The latest public interest communication news you need to know.
A film abhorrent to the Communist Party has proved a hit in the territory.
We had the chance to speak with Alynda Segarra of Hurray for the Riff Raff on identity politics, overcoming one’s fears and insecurities, as well as the importance of alleviating pain through art.
Art provides a unique engine for driving social change. In it’s various forms, art can foster empathy through storytelling and provide a face for various issues. From poetry to visual art to music, art can reach new audiences in ways that touch their lives, give them hope and inspire them to take action. So, here are five black artists you need to know.
On Wednesday, Good Chance Calais, a nonprofit that brings music, art, and theater events to the Jungle, welcomed performers from the Globe to its stage for a production of Shakespeare’s “Hamlet.”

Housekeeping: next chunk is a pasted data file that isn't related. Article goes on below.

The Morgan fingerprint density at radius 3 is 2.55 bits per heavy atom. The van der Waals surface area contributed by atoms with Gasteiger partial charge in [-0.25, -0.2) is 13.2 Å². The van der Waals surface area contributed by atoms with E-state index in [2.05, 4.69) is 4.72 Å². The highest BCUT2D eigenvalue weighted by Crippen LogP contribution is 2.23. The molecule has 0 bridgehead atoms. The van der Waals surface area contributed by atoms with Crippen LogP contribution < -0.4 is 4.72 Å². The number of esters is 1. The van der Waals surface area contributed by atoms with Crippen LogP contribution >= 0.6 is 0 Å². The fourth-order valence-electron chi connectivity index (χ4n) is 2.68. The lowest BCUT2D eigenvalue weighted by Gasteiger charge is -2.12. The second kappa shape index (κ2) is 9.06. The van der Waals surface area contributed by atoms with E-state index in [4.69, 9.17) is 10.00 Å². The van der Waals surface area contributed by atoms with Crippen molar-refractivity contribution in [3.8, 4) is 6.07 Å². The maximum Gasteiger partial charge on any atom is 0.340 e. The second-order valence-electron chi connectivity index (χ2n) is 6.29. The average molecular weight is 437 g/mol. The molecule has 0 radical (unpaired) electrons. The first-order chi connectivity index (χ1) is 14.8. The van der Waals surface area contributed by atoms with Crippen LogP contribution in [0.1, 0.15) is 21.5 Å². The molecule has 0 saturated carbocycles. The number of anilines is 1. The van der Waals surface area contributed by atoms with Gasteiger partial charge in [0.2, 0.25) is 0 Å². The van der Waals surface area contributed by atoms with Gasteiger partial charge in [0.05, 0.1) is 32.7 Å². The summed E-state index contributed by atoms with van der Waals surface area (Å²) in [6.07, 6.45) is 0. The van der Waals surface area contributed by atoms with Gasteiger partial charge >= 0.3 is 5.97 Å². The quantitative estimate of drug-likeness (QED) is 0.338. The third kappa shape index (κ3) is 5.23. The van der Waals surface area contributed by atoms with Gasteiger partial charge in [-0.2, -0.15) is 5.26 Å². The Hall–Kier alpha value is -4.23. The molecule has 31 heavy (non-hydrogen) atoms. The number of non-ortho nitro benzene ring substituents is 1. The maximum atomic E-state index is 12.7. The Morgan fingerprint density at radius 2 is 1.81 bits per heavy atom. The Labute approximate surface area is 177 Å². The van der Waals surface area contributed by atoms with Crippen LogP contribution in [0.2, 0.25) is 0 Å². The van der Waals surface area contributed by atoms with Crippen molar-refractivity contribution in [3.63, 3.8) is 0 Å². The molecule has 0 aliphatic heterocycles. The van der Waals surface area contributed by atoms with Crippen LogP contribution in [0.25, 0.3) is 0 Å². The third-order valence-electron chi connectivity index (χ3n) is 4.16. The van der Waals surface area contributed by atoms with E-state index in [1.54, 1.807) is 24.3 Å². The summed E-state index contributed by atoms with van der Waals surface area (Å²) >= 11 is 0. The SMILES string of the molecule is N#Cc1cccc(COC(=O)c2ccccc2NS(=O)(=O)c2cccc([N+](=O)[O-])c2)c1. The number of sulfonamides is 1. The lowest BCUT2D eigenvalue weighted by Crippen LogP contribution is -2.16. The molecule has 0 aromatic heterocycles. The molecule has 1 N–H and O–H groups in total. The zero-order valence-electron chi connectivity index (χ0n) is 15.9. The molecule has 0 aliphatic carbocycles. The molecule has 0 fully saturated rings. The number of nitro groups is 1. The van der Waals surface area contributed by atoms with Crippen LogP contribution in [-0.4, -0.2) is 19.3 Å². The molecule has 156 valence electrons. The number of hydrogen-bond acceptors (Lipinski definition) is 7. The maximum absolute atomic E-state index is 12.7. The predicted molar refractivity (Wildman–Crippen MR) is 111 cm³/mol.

The 50th Super Bowl takes place this weekend, with a halftime show by Coldplay featuring a guest appearance by Beyoncé.
Fed up with her own street harassment, artist Tatyana Fazlalizadeh created an ongoing public art series that actively addresses the issue. In her work, she interviews other women affected by the problem, paints their portraits, and then showcases the finished work on walls throughout the city.
The city of Grenoble, France, is testing the first models of a local startup’s short-story vending machine.
Illustrator Toby Morris did some thinking about the concept of inequality and privilege, and he found one major problem. He felt it was important to “talk about this heavy stuff in a really simple and clear way.”
This year’s Changeville is just the beginning of what we hope will become a vibrant creative community among those using their art and storytelling abilities to drive change, while also creating a shared destination for those who create and appreciate this kind of work. Read more about what we are building.